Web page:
Further, the Fund’s already decent cash position at the end of September grew in the first week of October, as a result of what was viewed as a somewhat underwhelming opportunity set and often challenging and deteriorating, Momentum/Value tradeoffs. The Manager initially disposed of Resmed and Align Technologies and later in the month, T. Rowe Price Group on soft earnings, and DaVita HealthCare Partners on valuation. The excess cash allowed for additional downside protection and importantly, opportunistic buying in the second half of the month; as such the Investment Adviser was able to initiate positions in highly attractive companies, long on its radar, at discounted valuations such as: Teledyne Technologies, The Walt Disney Company, Polaris Industries, Anheuser-Busch InBev, Constellation Brands and two high quality semiconductors, Skyworks Solutions and Avago Technologies. MasterCard was also added at the end of the month following strong earnings.

As previously mentioned, October also saw the majority of US companies reporting their third quarter earnings. Almost all of the companies held by the Fund published strong numbers which were met positively by the market. Standouts included O’Reilly Automotive, who beat expectations and raised guidance after a stellar quarter on virtually all fronts. Other significant positions releasing earnings such as Apple, Blackrock and Comcast beat consensus estimations and furthered their growth trajectories. Precision Castparts was slightly below consensus, largely due to higher than expected maintenance costs, whilst key numbers remained strong and the additional details provided by management were welcomed by the investment community. The Investment Adviser reduced the position to an equal weight given the lack of momentum, and will look to add to the position as production rates and capital allocation plans confirm their expected hike in 2015. The earning season continues on its strong trend for companies held by the Fund and provides a noteworthy boost to some smaller sized companies, reversing soft price momentum in midcaps during the third quarter (e.g. Credit Acceptance Corp., ITC Holdings and others).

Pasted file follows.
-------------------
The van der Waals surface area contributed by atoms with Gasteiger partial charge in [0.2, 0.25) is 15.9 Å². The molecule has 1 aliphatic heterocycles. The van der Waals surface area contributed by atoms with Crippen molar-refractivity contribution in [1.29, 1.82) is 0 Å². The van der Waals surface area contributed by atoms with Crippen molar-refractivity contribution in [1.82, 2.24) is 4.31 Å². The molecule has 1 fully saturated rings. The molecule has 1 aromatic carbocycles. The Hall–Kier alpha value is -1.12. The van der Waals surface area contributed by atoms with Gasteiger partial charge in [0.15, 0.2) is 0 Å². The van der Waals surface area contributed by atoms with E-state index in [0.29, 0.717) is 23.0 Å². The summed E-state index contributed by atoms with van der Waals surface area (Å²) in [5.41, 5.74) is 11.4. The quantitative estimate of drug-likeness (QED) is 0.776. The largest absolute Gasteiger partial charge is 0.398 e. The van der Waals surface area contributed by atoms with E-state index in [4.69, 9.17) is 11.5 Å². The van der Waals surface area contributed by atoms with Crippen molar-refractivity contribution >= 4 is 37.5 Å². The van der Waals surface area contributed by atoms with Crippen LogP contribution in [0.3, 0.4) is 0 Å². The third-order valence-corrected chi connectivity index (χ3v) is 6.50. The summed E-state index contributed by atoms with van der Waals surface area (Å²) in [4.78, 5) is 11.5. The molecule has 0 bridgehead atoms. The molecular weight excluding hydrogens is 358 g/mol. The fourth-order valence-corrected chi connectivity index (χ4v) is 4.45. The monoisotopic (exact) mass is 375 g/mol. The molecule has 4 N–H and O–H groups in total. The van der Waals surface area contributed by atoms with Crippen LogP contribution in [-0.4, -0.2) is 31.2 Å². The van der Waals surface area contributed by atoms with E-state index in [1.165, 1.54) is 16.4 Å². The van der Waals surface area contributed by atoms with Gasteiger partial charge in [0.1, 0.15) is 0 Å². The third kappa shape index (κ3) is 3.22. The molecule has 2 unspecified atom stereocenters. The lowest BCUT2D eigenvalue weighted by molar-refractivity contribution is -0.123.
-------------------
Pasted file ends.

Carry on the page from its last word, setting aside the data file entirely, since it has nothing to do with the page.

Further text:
To summarise, October finished as a continuation of the three pillars of:
(i) underwhelming top line global GDP
(ii) central bank activism 
(iii) lack of investing alternatives (as described in the latest quarterly commentary)
 
The markets corrected on perceived complications in the first two pillars, global growth concerns and fears of the Fed’s QE withdrawal. Besides micro tailwinds, the market rushed back to records on the realisation that non-inflationary growth, now further cemented by the drop in crude, is a comfortable situation thus enabling the Fed to remain accommodative for longer and in that environment, the third pillar makes very few asset classes currently seem to offer a real alternative to US stocks. Despite this, the Investment Adviser remains more convinced than ever of the importance of a bottom-up, risk-averse stock selection process focusing on holding the highest quality businesses, when they are offered at compelling valuations. In this light, the Investment Adviser sees significant potential within the current portfolio and remains on the lookout for new opportunities as they arise.  
 
Commentary provided by Banque Eric Sturdza in their capacity as Investment Advisers to the Fund as of 11 November 2014